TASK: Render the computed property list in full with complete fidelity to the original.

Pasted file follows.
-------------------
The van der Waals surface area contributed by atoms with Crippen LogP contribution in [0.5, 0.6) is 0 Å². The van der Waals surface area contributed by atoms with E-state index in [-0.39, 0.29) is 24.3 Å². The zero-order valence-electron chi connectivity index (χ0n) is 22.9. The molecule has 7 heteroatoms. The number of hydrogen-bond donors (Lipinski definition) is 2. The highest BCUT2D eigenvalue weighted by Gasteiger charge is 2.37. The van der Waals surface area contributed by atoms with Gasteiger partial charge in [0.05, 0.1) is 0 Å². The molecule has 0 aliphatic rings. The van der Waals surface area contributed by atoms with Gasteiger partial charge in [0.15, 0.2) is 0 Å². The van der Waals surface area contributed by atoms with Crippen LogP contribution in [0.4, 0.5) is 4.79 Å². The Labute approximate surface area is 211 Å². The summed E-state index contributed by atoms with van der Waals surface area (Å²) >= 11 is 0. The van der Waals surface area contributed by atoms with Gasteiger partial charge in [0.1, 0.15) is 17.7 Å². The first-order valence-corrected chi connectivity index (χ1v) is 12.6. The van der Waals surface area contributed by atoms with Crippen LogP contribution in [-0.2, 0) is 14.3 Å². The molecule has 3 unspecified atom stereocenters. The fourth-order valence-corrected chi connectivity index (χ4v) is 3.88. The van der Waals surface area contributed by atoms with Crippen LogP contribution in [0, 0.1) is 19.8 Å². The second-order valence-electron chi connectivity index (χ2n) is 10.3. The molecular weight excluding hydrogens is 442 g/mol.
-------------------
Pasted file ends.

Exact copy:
The van der Waals surface area contributed by atoms with Crippen LogP contribution in [0.5, 0.6) is 0 Å². The van der Waals surface area contributed by atoms with E-state index in [-0.39, 0.29) is 24.3 Å². The zero-order valence-electron chi connectivity index (χ0n) is 22.9. The molecule has 7 heteroatoms. The number of hydrogen-bond donors (Lipinski definition) is 2. The highest BCUT2D eigenvalue weighted by Gasteiger charge is 2.37. The van der Waals surface area contributed by atoms with Gasteiger partial charge in [0.05, 0.1) is 0 Å². The molecule has 0 aliphatic rings. The van der Waals surface area contributed by atoms with Gasteiger partial charge in [0.15, 0.2) is 0 Å². The van der Waals surface area contributed by atoms with Crippen LogP contribution in [0.4, 0.5) is 4.79 Å². The Labute approximate surface area is 211 Å². The summed E-state index contributed by atoms with van der Waals surface area (Å²) >= 11 is 0. The van der Waals surface area contributed by atoms with Gasteiger partial charge in [0.1, 0.15) is 17.7 Å². The first-order valence-corrected chi connectivity index (χ1v) is 12.6. The van der Waals surface area contributed by atoms with Crippen LogP contribution in [-0.2, 0) is 14.3 Å². The molecule has 3 unspecified atom stereocenters. The fourth-order valence-corrected chi connectivity index (χ4v) is 3.88. The van der Waals surface area contributed by atoms with Crippen LogP contribution in [0, 0.1) is 19.8 Å². The second-order valence-electron chi connectivity index (χ2n) is 10.3. The molecular weight excluding hydrogens is 442 g/mol.